Friday, September 26, 2008

sIRC (4 Pints)

sIRC
by Killersteak
sirc.comicdish.com/index.php

I look at people who still use IRC like Chris Rock looks at women that don't give head.

'They still make you?'

It's like beta-max, really. Or for you kids too young to know what that is, it's like Brittany Spears' music - it never really was that good, but you accepted that it was all you had. The moment something better came along, you jumped.

Anyway, that's my view on IRC. My view on sIRC is a bit better, but again, compared to what? The art is serviceable, the site is easy to navigate, and the occasional bit can be funny - the guy fapping in the background for 4 or so straight strips was a nice touch - but this is, at its core, a comic written for a very select group of people about as common today as 568 modems. It's all one big series of in-jokes about things no one has even dealt with, let alone cared about since 1998. It would be akin to making a webcomic about dial-up bbs users.

If this review seems short, it's because there really isn't a lot to say about sIRC. Those who actually know what IRC is will find it funny, at times. Those who have no clue what IRC is will stare blankly. As niche comics go, it's okay, I guess. Just be a part of that niche.

5 comments:

scartoonist said...

Hi,

I added you to the Webcomic Blog List:
http://webcomicbloglist.synthasite.com/index.php

Bengo

Kallisti said...

I think the problem with sIRC isn't so much that it's about any generic group of made-up IRC users, as it is that it's about a specific group of real actual IRC users.

As a long-time vet of IRC, a lot of the comments on the culture and jokes about the nature of IRC were not lost on me (Peer, for instance, killing people - I got that). The problem is that the story is fairly rooted in the cast, and it doesn't really ever stop to do any character development because it assumes you know who the characters are to start with.

While this is often true with comics such as this which more-or-less serve a community and draw from that community their own built-in readership, it makes breaking out into the wider world of webcomics difficult.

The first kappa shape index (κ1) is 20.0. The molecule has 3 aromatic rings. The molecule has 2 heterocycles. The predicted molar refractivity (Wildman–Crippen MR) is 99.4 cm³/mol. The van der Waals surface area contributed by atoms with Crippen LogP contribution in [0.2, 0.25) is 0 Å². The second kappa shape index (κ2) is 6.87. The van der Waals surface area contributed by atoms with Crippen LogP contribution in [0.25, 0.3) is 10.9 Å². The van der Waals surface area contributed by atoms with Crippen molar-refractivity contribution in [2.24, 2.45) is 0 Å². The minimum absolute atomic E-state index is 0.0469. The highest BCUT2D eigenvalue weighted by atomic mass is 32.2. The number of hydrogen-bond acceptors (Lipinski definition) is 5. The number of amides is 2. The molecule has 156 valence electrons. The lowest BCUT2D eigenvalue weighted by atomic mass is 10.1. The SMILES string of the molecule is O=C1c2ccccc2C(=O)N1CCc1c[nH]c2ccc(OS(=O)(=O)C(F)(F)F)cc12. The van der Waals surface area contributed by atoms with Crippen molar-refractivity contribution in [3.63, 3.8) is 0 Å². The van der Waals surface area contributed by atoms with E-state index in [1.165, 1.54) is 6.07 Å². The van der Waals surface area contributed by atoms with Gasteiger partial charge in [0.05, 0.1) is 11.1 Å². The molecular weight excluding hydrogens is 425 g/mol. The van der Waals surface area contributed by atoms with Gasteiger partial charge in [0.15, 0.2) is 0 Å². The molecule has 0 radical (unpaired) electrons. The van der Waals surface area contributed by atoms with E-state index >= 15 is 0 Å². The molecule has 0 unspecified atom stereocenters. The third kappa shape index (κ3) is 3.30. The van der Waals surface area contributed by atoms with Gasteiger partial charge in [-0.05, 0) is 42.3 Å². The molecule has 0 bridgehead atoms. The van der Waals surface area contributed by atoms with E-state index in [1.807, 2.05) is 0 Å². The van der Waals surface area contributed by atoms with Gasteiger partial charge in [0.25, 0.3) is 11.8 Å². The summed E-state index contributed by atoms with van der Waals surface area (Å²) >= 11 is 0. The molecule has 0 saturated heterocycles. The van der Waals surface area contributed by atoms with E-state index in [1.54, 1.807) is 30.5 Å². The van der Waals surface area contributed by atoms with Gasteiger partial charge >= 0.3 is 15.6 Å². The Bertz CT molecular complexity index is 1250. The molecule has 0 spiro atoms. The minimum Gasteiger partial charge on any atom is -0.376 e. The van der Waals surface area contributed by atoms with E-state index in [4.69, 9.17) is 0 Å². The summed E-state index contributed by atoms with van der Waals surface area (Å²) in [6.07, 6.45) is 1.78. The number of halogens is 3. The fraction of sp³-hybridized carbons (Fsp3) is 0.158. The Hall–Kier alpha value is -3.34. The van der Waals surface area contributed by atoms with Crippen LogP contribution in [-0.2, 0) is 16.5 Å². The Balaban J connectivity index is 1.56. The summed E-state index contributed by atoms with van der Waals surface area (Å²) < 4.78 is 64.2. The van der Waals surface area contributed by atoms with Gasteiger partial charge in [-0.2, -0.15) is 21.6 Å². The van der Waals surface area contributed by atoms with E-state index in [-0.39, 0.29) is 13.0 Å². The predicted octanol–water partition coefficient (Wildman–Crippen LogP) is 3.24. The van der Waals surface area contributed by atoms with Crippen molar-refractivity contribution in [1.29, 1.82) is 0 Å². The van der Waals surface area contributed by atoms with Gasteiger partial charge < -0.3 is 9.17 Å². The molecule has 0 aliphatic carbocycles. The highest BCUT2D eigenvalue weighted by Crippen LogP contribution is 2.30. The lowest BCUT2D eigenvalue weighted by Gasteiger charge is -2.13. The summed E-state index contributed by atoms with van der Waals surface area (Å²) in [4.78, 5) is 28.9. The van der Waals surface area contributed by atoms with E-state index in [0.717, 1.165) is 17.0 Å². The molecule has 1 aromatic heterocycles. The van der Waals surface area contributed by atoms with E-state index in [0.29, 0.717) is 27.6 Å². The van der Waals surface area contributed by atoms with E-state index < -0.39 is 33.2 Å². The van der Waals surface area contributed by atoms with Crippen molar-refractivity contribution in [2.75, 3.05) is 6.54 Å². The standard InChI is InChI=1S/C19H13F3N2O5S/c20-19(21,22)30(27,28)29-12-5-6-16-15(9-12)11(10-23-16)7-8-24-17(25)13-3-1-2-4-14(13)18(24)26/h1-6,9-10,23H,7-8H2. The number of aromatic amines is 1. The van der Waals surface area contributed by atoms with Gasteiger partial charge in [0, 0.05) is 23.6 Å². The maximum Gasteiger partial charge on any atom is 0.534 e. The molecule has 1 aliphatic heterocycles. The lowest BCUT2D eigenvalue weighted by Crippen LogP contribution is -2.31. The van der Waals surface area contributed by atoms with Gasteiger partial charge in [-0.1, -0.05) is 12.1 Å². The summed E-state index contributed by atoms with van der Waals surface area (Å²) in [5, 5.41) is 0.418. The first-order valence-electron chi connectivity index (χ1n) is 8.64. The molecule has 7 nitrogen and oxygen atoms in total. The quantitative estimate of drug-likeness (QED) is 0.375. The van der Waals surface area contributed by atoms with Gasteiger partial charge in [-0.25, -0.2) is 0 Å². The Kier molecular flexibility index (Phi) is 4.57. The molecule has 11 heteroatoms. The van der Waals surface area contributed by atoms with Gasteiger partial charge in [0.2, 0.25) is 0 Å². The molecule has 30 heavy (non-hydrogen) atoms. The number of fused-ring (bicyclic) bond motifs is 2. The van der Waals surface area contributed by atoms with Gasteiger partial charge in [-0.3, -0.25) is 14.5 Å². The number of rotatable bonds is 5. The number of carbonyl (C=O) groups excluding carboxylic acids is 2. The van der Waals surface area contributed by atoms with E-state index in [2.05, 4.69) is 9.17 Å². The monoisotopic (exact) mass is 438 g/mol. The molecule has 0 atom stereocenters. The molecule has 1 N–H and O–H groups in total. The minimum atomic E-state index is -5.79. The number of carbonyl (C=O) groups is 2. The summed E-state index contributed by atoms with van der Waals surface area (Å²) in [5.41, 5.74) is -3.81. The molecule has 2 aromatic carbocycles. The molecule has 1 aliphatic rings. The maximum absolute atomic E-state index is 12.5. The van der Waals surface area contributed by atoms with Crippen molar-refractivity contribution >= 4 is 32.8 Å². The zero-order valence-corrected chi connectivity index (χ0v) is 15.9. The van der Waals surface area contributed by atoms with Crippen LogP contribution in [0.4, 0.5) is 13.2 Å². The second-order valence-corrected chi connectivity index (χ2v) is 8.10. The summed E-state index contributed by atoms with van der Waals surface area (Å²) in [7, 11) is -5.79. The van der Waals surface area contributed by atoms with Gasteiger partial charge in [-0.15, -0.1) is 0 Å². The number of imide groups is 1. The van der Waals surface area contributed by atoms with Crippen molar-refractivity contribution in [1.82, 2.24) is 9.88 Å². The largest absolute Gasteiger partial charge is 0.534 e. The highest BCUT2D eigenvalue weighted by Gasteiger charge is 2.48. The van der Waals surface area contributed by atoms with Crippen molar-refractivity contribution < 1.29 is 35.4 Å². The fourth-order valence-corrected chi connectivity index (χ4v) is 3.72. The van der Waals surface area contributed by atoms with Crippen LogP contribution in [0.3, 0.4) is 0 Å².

Readers external to the group feel they're either being a vouyer, looking in at the internal workings of a real actual group of real life humans, or they simply don't care because they're not part of that group.

Red Right Hand said...

Bengo: Hanks!

Kallisti: Exactly. It was a series of in-jokes about people the creator knows, but we do not. It is definitely written for a targeted audience. Mainly, his friends. Nothing wrong with that, but it makes it hard to get into as an outsider.

KillerSteak Company said...

Thanks for the review and comments. I never noticed this stuff before and it's nice to get an outsiders opinion/perspective.

Kallisti said...

It'd be fairly easy to fix, you know. I'm not normally a fan of going back and altering one's own past work, but in this case... I'd make a few "new" comics to insert into the old continuity that focus a little more on character introduction and development. Don't do one of those "Hi, I'm ______, and these are my friends ______ and _____" comics, because those never... evar... turn out well (ok, maybe one exception), but just press out a few more comics that focus on who the people are, establish relationships with dialog, and then build from there.

Also, if there's any historical data on the actual chat room out there, cross-referencing comics to logs and stuff would be neat, IMHO. Some people don't go into the 'deep' content like that, but I think being able to read the comic and then having a link that says "For the full conversation, here's the log..." or "To see what lead up to this, click here." could play well for this sort of thing.